Reaching out to the nontraditional students who make up a large proportion of community college students requires considerable commitment, the report suggests.
According to the administrators and faculty members who responded to the survey portion of the study, obstacles for transfer students include four-year institutions’ reluctance to accept coursework completed as part of an associate’s degree program, a lack of necessary support services such as child care, courses offered at times that are inconvenient for working students, a lack of financial-aid packages for adult students, and admissions requirements for transfer students that are often more rigorous than their general education would dictate.
Twenty-six states, according to the report, have taken significant steps toward improving the alignment of programs, and some of them have mandated such collaboration and coordination.
Among efforts to facilitate transfers between two- and four-year institutions, some college systems have developed standard course numbering systems, offered dual-enrollment to promising students, or guaranteed admissions to baccalaureate programs to those who meet certain academic criteria.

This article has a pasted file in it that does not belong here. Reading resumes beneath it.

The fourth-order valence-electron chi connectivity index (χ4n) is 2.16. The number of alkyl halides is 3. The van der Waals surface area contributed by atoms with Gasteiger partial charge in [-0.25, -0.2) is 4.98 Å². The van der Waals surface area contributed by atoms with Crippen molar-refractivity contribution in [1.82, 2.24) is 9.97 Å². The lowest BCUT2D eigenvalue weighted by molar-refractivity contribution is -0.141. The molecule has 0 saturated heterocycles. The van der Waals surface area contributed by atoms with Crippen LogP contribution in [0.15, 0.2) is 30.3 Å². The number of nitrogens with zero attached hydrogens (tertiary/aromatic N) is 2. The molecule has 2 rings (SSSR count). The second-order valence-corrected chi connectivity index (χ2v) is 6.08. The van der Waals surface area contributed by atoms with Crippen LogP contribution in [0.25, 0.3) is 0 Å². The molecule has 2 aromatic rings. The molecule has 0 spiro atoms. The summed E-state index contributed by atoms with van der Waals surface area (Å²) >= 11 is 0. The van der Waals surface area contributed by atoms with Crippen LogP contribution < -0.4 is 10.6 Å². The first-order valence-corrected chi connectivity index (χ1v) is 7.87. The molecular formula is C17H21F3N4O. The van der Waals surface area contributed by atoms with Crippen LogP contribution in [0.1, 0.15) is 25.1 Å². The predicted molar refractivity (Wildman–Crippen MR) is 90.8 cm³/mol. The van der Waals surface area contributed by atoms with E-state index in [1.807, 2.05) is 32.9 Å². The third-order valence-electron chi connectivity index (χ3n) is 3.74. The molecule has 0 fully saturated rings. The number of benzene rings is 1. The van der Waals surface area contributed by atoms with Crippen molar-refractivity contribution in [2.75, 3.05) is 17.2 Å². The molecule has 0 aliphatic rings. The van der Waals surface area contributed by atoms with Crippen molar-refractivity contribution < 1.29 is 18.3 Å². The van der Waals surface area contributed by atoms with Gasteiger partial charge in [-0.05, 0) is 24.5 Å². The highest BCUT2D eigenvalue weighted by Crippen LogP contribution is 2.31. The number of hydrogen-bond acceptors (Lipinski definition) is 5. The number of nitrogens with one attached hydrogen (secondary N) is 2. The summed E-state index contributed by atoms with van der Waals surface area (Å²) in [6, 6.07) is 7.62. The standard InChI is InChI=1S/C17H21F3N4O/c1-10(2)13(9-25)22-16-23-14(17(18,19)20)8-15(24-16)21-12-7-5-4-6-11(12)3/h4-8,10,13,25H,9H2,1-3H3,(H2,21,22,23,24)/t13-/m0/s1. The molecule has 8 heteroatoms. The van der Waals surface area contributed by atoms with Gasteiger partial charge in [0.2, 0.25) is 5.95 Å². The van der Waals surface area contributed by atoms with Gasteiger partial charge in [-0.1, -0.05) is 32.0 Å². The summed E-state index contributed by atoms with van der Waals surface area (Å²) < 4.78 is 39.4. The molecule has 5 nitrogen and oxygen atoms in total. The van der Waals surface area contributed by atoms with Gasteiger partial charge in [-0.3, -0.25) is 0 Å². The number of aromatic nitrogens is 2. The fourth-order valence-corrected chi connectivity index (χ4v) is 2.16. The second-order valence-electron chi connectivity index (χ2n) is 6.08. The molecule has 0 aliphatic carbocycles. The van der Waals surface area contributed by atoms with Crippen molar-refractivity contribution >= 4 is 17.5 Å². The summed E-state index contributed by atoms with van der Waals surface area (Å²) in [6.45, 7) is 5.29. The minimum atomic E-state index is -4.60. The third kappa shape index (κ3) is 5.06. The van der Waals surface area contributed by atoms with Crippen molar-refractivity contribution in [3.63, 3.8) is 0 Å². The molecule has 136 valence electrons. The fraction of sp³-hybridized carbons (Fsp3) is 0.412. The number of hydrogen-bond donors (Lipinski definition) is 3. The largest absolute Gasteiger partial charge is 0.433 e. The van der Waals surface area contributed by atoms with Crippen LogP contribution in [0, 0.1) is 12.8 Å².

In Wisconsin, public schools, two-year institutions, and the state university system have worked to analyze the academic standards at each level and identify gaps and inconsistencies among them. The Arkansas Legislature has directed the state’s colleges and universities to provide informational sessions for middle-school students and their parents about their postsecondary options. And Nebraska sends its eighth-graders letters each year outlining requirements for college admissions.
The report recommends that college and university leaders create more opportunities for joint admissions for students expecting to transfer after the associate’s degree, offer more scholarships for transfer students, push accrediting organizations to encourage and reward collaboration between sectors, and evaluate their transfer policies and initiatives.
State policy-makers, the report recommends, should develop K-16 strategies to better align the different educational levels, create statewide student data management systems, match curriculum guidelines between sectors, and invite outside reviews of state academic standards and structures.
“Improving Access to the Baccalaureate” is available at www.pathtocollege.org/pdf/ Lumina_ Rpt.pdf